.....My opinion is inflation is going to stay low....I'm not one that is predicting right now that we have to look for hyper-inflation, runaway freight train inflation. I don't see that on the horizon right now. My inclination is that we are going to see inflation rates remain reasonably low going forward. We will see how all that plays out with Fed policy, with the economy and all the rest of it.....

......Are there inflation risks out there down the road? Absolutely. We've talked about that. There are definitely down the road inflation risks out there if things turn out a certain way.....Those who have been predicting a big jump in inflation right here have been disappointed because it has not materialized. And right now, I don't see anything on the horizon that's going to give us a hyper-inflation scenario......But we certainly can see year-over-year inflation move back into positive territory as we move into 2010."

GLASS STEAGALL ACT.... Brinker said: "The lobbyist in Wall Street are working overtime to prevent the resurrection of the Glass Steagall Act in the investment business....ten years ago this month, then President Clinton made the biggest mistake of his eight years in the White house when he signed the repeal of the Glass Steagall Act into only took several years and Wall Street dismantled, imploded -- and Glass Steagall was the heart of that implosion. It was created in the 1930's......"

CITIGROUP CEO AND PAUL VOLCKER....Brinker said: "I was interested in the past couple of weeks when I saw the comments, albeit way too late to do any good, from the former CEO of Citigroup, who now agrees with me, as I agree with Paul Volcker. And I was delighted to see Paul Volcker come aboard this recently..... And that is, that John S. Reed, the former Citigroup CEO has apologized for his role in creating Citigroup in the 1990's. And he says that lawmakers were wrong when they repealed Glass Steagall Act.....even though it is way too late for Citigroup. He's right to say this and I liked his analogy. He compared the repeal of the Act to the separation created on a ship with a compartments so that a single leak does not sink the entire vessel -- and the analogy is a good one." Later in the program, Brinker commented that Paul Volcker was the "best Fed Chair in 50 years."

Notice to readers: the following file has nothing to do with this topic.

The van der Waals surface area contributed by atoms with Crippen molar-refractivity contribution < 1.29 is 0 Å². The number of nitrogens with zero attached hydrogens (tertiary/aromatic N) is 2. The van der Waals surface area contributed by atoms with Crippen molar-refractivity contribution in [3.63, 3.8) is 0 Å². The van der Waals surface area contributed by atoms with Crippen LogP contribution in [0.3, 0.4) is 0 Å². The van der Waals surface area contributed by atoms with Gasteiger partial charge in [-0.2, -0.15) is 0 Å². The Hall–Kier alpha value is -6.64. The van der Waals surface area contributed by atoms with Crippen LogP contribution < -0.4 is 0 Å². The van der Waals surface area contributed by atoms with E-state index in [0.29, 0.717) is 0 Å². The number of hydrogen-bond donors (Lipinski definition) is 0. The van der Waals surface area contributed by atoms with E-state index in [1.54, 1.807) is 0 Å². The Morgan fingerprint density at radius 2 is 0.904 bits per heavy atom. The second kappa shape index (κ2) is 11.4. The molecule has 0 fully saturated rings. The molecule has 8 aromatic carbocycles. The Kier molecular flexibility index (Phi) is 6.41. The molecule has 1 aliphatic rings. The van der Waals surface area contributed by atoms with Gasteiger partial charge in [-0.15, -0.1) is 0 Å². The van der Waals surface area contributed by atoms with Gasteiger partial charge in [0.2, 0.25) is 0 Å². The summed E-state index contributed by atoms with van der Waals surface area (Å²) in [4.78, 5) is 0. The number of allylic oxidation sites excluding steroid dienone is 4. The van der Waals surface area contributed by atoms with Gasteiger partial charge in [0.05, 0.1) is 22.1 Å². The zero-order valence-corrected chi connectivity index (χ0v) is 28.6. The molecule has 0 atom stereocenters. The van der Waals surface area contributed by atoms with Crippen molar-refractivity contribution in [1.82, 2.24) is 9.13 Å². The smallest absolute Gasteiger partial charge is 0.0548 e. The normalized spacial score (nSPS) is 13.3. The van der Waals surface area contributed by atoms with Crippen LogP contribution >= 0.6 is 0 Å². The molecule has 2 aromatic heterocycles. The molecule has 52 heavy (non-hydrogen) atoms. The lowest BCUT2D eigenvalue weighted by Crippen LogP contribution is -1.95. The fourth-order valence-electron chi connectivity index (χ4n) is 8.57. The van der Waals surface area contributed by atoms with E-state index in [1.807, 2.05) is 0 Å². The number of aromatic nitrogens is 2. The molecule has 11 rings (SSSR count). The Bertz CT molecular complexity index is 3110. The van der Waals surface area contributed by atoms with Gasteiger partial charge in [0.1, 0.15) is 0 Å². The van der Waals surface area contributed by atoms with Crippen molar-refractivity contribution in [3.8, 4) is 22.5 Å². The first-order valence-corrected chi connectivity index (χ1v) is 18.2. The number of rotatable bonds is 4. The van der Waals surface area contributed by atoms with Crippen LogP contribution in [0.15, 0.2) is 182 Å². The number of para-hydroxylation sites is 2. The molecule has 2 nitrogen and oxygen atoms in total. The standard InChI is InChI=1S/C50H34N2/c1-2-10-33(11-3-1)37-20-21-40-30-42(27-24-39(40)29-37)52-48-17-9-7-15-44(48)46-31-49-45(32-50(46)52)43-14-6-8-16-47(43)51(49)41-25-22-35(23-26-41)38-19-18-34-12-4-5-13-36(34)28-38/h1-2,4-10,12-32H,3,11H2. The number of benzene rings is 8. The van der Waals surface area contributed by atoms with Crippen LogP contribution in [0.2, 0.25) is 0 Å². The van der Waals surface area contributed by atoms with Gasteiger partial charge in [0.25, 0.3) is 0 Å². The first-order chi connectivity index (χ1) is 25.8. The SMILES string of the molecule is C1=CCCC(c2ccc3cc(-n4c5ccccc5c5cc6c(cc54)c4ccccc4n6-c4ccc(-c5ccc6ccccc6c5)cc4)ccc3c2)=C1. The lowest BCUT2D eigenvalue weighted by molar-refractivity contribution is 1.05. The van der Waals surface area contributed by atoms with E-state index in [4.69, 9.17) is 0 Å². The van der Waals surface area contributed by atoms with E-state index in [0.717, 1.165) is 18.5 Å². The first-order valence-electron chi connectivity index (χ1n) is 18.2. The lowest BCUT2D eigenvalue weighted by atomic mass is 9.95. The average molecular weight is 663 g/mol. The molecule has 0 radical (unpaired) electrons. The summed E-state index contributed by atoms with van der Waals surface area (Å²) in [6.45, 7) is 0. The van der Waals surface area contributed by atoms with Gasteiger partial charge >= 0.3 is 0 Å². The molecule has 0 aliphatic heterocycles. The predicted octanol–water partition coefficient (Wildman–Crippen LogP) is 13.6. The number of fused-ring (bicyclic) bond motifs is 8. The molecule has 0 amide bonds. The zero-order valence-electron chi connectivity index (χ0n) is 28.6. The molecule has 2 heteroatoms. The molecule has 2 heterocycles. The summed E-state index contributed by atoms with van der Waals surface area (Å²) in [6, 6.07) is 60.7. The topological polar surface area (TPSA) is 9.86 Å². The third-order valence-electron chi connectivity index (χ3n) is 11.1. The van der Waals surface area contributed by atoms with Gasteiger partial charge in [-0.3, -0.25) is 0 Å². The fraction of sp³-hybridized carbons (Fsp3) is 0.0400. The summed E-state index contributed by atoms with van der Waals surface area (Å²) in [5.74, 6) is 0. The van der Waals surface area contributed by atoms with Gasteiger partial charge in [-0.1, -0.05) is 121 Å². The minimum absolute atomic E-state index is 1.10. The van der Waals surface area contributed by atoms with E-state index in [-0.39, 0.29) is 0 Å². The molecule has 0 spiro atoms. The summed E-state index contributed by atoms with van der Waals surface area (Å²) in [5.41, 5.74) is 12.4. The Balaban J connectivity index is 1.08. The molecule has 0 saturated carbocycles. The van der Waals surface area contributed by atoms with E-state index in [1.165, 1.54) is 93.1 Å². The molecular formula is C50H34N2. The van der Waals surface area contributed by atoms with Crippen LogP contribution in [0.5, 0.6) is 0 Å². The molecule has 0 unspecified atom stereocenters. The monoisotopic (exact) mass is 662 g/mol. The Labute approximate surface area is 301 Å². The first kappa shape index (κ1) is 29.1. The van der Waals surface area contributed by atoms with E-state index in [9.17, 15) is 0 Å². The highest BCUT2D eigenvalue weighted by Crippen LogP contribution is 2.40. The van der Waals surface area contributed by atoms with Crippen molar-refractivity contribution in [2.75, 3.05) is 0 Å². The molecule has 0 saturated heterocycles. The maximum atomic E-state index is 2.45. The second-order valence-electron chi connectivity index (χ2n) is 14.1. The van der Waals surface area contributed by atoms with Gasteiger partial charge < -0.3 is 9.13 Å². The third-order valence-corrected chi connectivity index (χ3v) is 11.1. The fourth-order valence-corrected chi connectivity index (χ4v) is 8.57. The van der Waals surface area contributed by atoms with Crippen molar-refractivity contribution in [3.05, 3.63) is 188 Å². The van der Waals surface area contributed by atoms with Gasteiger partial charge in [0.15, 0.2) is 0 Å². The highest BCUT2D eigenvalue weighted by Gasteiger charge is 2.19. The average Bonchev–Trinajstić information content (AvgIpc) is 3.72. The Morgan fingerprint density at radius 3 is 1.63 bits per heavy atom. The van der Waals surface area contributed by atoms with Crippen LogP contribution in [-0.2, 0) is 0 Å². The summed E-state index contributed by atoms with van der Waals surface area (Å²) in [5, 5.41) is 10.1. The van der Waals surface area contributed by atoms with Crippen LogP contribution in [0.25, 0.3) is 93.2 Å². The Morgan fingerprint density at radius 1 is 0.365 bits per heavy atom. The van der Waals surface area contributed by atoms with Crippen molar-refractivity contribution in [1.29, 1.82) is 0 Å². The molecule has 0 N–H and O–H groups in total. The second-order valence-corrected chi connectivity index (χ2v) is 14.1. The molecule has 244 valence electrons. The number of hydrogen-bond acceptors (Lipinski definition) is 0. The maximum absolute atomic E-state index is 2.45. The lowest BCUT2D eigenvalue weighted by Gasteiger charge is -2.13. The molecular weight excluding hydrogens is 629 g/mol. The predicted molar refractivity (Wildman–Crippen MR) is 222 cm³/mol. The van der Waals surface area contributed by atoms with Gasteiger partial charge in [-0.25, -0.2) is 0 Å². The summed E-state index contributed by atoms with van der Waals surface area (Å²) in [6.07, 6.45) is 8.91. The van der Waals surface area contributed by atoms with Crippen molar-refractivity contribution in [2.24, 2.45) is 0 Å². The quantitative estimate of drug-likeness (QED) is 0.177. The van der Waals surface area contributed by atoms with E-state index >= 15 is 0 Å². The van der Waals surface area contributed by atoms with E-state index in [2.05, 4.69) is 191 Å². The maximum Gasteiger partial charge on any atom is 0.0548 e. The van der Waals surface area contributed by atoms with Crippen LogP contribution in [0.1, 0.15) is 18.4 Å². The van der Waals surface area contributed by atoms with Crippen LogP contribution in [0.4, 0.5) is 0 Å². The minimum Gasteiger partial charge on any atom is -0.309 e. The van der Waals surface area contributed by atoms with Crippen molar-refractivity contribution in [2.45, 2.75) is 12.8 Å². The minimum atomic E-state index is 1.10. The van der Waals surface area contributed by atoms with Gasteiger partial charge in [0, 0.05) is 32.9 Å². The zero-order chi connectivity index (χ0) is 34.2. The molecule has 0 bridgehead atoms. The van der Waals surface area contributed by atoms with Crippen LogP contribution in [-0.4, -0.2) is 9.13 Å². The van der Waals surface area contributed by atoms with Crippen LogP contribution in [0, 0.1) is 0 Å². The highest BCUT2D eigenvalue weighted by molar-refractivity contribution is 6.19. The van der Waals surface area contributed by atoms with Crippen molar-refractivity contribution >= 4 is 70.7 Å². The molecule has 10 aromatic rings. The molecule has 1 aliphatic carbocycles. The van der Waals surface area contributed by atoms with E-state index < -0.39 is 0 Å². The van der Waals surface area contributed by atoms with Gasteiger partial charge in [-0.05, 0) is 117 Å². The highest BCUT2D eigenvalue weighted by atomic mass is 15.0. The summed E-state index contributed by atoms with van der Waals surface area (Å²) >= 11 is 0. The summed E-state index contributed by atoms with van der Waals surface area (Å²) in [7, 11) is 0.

Honeybee EC: Mr. Brinker, ever hear of the Titanic? It also had compartments and was unsinkable. There are those out there who disagree with you that the repeal of Glass Steagall caused the meltdown.

GNMA (VFIIX).... Brinker commented that this fund has had an outstanding return in price action but the yield is down to about 3.25% now. Brinker said: "There is no question in my mind that you will continue to see volatility and movement in the price in a Ginnie Mae Fund over periods of time. Now if you've been a Moneytalk listener, you are aware that in my opinion, that fund makes it highs in the 10's, first two digits being 10 and the fraction. And I think that the risk can be contained in the 9's, which would be $9 and a fraction per share. Right now it's trading at $10.84, which is a record high, so its been very strong."